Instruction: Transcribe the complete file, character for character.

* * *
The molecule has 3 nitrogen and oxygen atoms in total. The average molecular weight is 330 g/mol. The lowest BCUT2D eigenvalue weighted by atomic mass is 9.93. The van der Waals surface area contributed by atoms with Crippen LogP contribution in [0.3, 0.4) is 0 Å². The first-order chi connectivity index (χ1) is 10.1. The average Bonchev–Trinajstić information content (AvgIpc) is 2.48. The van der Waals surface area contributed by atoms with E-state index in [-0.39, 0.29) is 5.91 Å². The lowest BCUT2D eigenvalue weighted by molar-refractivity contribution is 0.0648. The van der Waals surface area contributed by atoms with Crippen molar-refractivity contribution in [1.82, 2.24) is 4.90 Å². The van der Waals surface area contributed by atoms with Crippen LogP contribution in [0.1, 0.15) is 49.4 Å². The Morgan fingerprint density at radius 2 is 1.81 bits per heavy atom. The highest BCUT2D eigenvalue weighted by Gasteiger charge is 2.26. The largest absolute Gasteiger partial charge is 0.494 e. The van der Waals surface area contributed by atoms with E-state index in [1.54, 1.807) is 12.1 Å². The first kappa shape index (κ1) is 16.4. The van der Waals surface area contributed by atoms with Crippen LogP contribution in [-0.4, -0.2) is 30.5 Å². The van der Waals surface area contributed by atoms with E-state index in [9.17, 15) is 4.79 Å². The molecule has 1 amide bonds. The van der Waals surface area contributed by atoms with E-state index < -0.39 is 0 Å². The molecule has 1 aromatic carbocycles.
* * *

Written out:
The molecule has 3 nitrogen and oxygen atoms in total. The average molecular weight is 330 g/mol. The lowest BCUT2D eigenvalue weighted by atomic mass is 9.93. The van der Waals surface area contributed by atoms with Crippen LogP contribution in [0.3, 0.4) is 0 Å². The first-order chi connectivity index (χ1) is 10.1. The average Bonchev–Trinajstić information content (AvgIpc) is 2.48. The van der Waals surface area contributed by atoms with E-state index in [-0.39, 0.29) is 5.91 Å². The lowest BCUT2D eigenvalue weighted by molar-refractivity contribution is 0.0648. The van der Waals surface area contributed by atoms with Crippen molar-refractivity contribution in [1.82, 2.24) is 4.90 Å². The van der Waals surface area contributed by atoms with Crippen LogP contribution in [0.1, 0.15) is 49.4 Å². The Morgan fingerprint density at radius 2 is 1.81 bits per heavy atom. The highest BCUT2D eigenvalue weighted by Gasteiger charge is 2.26. The largest absolute Gasteiger partial charge is 0.494 e. The van der Waals surface area contributed by atoms with E-state index in [1.54, 1.807) is 12.1 Å². The first kappa shape index (κ1) is 16.4. The van der Waals surface area contributed by atoms with Crippen LogP contribution in [-0.4, -0.2) is 30.5 Å². The van der Waals surface area contributed by atoms with E-state index in [9.17, 15) is 4.79 Å². The molecule has 1 amide bonds. The van der Waals surface area contributed by atoms with E-state index < -0.39 is 0 Å². The molecule has 1 aromatic carbocycles.